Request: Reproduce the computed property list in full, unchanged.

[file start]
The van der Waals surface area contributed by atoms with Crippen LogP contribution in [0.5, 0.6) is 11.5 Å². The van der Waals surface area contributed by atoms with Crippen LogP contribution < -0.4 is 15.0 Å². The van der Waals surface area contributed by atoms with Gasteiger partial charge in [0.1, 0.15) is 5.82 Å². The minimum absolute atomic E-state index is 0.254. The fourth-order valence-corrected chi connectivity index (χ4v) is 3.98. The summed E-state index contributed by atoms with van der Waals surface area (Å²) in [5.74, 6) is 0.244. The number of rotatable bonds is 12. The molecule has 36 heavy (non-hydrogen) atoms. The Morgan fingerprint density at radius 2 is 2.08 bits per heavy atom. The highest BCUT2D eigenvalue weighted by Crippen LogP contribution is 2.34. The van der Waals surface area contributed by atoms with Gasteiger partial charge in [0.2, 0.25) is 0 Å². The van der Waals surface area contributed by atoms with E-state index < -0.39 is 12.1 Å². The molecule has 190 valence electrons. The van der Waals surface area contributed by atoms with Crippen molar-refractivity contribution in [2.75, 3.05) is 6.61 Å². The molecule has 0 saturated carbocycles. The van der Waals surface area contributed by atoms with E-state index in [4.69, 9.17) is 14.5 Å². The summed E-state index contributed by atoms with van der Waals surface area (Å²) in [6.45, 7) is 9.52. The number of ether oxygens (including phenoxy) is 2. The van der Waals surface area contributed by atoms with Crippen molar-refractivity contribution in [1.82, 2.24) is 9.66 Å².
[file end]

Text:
The van der Waals surface area contributed by atoms with Crippen LogP contribution in [0.5, 0.6) is 11.5 Å². The van der Waals surface area contributed by atoms with Crippen LogP contribution < -0.4 is 15.0 Å². The van der Waals surface area contributed by atoms with Gasteiger partial charge in [0.1, 0.15) is 5.82 Å². The minimum absolute atomic E-state index is 0.254. The fourth-order valence-corrected chi connectivity index (χ4v) is 3.98. The summed E-state index contributed by atoms with van der Waals surface area (Å²) in [5.74, 6) is 0.244. The number of rotatable bonds is 12. The molecule has 36 heavy (non-hydrogen) atoms. The Morgan fingerprint density at radius 2 is 2.08 bits per heavy atom. The highest BCUT2D eigenvalue weighted by Crippen LogP contribution is 2.34. The van der Waals surface area contributed by atoms with Gasteiger partial charge in [0.2, 0.25) is 0 Å². The van der Waals surface area contributed by atoms with E-state index < -0.39 is 12.1 Å². The molecule has 190 valence electrons. The van der Waals surface area contributed by atoms with Crippen molar-refractivity contribution in [2.75, 3.05) is 6.61 Å². The molecule has 0 saturated carbocycles. The van der Waals surface area contributed by atoms with E-state index in [4.69, 9.17) is 14.5 Å². The summed E-state index contributed by atoms with van der Waals surface area (Å²) in [6.45, 7) is 9.52. The number of ether oxygens (including phenoxy) is 2. The van der Waals surface area contributed by atoms with Crippen molar-refractivity contribution in [1.82, 2.24) is 9.66 Å².